New Delhi: The Indian Space Research Organization (ISRO) has gotten back on track after the Covid-19 pandemic and is preparing for two launches in August and September.
As per Satish Dhawan Space Center (SDSC) website, the GSLV launch is scheduled for August and the PSLV launch is scheduled for September. However, the dates have not yet been announced.
A GSLV rocket will carry India’s GISAT-1 Earth observation satellite into geostationary orbit (36,000km from the Earth). Typically, this orbit is used by communication satellites that have to cover a large area. In geostationary orbit a satellite would be in sync with the rotation cycle of the earth (24h) and appear as if it were stationary from the earth’s perspective, hence named. It is said that three aptly placed Geostationary satellites can travel pretty much all of Earth. GISAT-1 is designed to provide near-real-time imaging of a large region of interest at frequent intervals, monitoring of natural disasters, episodic events and also obtaining cloud properties, snow, glaciers and oceanographic information.
Upon being asked about reports by a news agency that the GISAT-1 launch was scheduled for 5:43 am on August 12, Dr. Sivan responded that it was more of an internal deadline than an official launch date. In addition, he noted that launch-related activities had begun.
The PSLV rocket (scheduled for September launch) will launch a satellite dubbed EOS-4, or Earth Observation Satellite 4.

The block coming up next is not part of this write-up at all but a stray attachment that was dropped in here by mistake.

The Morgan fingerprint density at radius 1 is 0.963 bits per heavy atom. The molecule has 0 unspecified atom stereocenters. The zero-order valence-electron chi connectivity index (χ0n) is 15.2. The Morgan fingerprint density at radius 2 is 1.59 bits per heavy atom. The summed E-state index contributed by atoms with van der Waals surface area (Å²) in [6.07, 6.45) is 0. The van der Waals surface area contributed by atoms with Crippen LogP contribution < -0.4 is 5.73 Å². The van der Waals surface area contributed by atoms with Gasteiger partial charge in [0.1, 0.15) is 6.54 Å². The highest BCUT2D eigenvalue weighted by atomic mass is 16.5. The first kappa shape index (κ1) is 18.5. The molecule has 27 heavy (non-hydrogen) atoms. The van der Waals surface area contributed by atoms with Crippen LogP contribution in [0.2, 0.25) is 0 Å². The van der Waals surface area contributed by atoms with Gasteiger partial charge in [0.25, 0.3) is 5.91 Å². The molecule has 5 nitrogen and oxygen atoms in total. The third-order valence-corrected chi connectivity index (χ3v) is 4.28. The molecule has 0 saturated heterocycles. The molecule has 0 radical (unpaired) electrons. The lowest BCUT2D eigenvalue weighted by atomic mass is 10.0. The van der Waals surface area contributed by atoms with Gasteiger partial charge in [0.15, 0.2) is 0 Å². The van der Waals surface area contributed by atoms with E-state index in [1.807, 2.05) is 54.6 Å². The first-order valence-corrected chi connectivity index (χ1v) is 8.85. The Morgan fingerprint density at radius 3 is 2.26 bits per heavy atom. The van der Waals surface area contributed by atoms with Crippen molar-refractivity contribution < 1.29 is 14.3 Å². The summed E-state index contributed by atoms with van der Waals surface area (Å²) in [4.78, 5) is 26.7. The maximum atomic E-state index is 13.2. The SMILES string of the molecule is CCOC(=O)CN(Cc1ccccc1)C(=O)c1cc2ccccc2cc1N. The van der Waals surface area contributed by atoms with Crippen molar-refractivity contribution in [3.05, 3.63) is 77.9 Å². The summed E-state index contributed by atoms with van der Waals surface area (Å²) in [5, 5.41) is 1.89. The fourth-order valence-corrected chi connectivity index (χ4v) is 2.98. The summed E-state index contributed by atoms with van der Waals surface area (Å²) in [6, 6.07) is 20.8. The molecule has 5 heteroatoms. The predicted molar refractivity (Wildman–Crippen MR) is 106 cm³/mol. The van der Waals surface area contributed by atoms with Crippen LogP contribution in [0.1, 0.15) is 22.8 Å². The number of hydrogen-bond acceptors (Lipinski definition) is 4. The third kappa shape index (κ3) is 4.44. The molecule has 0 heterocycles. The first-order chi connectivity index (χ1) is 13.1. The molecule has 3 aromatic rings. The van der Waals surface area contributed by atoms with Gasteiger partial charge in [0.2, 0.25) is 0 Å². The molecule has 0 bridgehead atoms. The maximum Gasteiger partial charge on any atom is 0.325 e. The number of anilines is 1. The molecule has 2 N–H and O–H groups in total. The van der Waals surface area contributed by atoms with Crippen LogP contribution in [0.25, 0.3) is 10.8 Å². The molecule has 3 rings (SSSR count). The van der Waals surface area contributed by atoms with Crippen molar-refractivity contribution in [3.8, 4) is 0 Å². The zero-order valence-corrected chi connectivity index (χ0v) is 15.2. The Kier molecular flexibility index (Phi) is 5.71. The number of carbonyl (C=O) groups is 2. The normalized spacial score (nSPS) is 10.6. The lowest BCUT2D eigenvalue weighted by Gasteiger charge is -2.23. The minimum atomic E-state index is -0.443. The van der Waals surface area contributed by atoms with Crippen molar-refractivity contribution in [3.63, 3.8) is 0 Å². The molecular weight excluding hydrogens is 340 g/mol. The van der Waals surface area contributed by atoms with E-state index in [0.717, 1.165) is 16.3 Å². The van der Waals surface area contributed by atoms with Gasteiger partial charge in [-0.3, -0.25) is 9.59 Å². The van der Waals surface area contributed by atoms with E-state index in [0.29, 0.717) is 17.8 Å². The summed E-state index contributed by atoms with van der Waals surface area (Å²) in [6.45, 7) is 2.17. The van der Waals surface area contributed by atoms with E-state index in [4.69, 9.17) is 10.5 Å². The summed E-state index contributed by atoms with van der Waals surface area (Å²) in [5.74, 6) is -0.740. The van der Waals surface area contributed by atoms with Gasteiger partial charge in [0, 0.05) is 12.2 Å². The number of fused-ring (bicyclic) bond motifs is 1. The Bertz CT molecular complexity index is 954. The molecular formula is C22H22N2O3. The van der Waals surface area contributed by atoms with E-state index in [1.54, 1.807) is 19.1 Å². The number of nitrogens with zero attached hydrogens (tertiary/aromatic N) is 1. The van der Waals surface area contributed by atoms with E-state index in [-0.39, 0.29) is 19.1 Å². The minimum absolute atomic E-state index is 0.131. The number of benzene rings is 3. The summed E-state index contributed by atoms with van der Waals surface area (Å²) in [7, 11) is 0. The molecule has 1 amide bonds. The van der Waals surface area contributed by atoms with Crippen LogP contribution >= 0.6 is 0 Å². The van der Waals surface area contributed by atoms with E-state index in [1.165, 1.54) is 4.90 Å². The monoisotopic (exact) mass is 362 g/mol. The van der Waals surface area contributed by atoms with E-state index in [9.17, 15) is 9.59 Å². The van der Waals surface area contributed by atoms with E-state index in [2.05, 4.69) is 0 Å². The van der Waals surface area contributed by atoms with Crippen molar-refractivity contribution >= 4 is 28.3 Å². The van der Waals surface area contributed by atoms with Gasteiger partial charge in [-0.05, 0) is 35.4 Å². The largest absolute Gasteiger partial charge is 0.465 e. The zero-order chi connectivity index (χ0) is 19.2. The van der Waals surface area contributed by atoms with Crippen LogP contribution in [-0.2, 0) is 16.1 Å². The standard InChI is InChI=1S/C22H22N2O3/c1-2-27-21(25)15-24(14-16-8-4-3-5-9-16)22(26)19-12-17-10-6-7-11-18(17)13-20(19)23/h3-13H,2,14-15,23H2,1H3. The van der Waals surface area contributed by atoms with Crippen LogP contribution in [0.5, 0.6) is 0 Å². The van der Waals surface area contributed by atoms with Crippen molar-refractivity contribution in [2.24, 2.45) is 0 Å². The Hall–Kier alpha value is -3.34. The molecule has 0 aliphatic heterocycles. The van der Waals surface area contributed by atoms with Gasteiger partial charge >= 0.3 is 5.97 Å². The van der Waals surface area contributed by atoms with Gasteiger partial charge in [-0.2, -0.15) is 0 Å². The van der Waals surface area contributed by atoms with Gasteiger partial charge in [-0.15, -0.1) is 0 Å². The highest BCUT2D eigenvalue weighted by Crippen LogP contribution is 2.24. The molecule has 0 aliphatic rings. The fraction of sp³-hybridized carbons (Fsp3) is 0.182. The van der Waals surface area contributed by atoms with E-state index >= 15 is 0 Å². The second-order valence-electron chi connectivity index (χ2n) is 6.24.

GSLV and PSLV would be India’s second and third launches of the year. In February, a PSLV (on a commercial flight) carried off Amazonia-1, a Brazilian Earth Observation Satellite and 18 smaller satellites.
While the downtime owing to pandemic lockdowns across India, ISRO had been contributing to the nation’s COVID-19 fight. ISRO had stepped up manufacturing of liquid oxygen (cryogenic rocket fuel) to support hospitals. ISRO centres also repurposed their gas storage tanks to store liquid oxygen, thus serving as large depots to support the medical needs. The organization also developed indigenous, low-cost medical ventilators. The models were then handed over to the Indian industry for mass production.
The ISRO is also conducting human-rating experiments on its GSLV Mk 3 heavy lifter rocket. In order to ensure the rocket’s mission of ferrying satellites can be reliable enough to transport Indian astronauts to Low Earth Orbit, repeated tests are being conducted on its various engines (solid-fuel, liquid-fuel and cryogenic). In other words, Gaganyaan or Indian Human Spaceflight program is the biggest mission India has ever attempted.